Dual Degree Ph.D. Student Recreates Indoor Scenes in 3D Using Photographs
Co-written with Yasutaka Furukawa, the paper shows that by focusing on reconstructing the dominant structure of the scene (the floorplan and walls, which is usually piecewise planar), the reconstructions are simplified and maintain the relevant information for navigation applications, for instance, while retaining appealing aesthetics for visualization by allowing the viewers to infer the geometry of clutter objects.
This is different from most existing methods, which focus primarily on producing 3D models of every single location with millimetric precision. The paper argues that models are never perfect and thus trigger noticeable rendering artifacts, which are unappealing for viewers. This is a well-studied phenomenon in the field of human aesthetics: a robot or a computer animation which looks and moves almost but not exactly like natural human beings is unpleasant to human observers.
According to the student, co-advised by João Paulo Costeira at Instituto Superior Técnico of the Universidade de Lisboa (IST-UL) and Fernando De la Torre at Carnegie Mellon University (CMU), “this work can be applied in architecture and civil engineering, but it can also be used to locate things and find directions in critical infrastructures, such as airports, hospitals, or malls,” he explains. The fact that our method is fully automatic allows companies to use this technology to build models and maps of indoor locations at a global scale. “Because this work was done during my internship at Google, an opportunity that came to be because of the CMU Portugal program, we were able to use their massive photo database,” Ricardo Cabral explains.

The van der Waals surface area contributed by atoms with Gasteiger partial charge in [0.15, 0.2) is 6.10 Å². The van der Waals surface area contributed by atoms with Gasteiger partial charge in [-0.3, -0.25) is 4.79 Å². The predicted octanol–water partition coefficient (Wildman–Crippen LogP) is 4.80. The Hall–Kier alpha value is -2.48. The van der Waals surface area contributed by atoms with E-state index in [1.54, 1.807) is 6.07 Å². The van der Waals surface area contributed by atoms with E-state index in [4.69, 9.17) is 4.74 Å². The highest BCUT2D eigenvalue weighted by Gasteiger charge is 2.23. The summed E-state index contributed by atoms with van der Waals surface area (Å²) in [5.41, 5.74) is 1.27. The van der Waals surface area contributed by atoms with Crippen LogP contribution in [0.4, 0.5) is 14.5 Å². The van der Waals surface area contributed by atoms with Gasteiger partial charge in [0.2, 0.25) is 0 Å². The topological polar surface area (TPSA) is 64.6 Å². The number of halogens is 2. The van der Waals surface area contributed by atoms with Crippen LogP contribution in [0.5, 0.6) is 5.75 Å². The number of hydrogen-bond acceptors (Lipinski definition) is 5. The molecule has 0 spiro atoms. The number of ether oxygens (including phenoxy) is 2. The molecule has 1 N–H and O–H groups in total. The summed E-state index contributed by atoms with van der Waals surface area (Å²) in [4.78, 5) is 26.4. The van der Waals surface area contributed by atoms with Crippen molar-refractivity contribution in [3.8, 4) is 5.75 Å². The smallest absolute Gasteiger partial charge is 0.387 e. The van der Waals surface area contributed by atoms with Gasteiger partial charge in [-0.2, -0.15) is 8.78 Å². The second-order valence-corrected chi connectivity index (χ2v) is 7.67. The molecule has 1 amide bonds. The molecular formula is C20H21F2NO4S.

Computer vision, the area that this paper addresses, is a recent area, and over the past 40 years its “holy grail was making computers look at images and see the same way humans do,” he clarifies. “In our research at CMU and IST-UL we have been trying to develop large-scale systems that are able to process the increasing amount of imagery available on the Internet,” he adds. This has led to solutions for various problems in medicine (diagnostic aids and imaging technologies), entertainment (e.g., Microsoft Kinect and special effects in movies), robotics (e.g., self-driving cars), or manufacturing (e.g., automatic inspection).
The CVPR is the premier annual Computer Vision event comprising the main CVPR conference and several co-located workshops and short courses. With its high quality and low cost, it provides an exceptional value for students, academics and industry researchers.
You can learn more about the project here.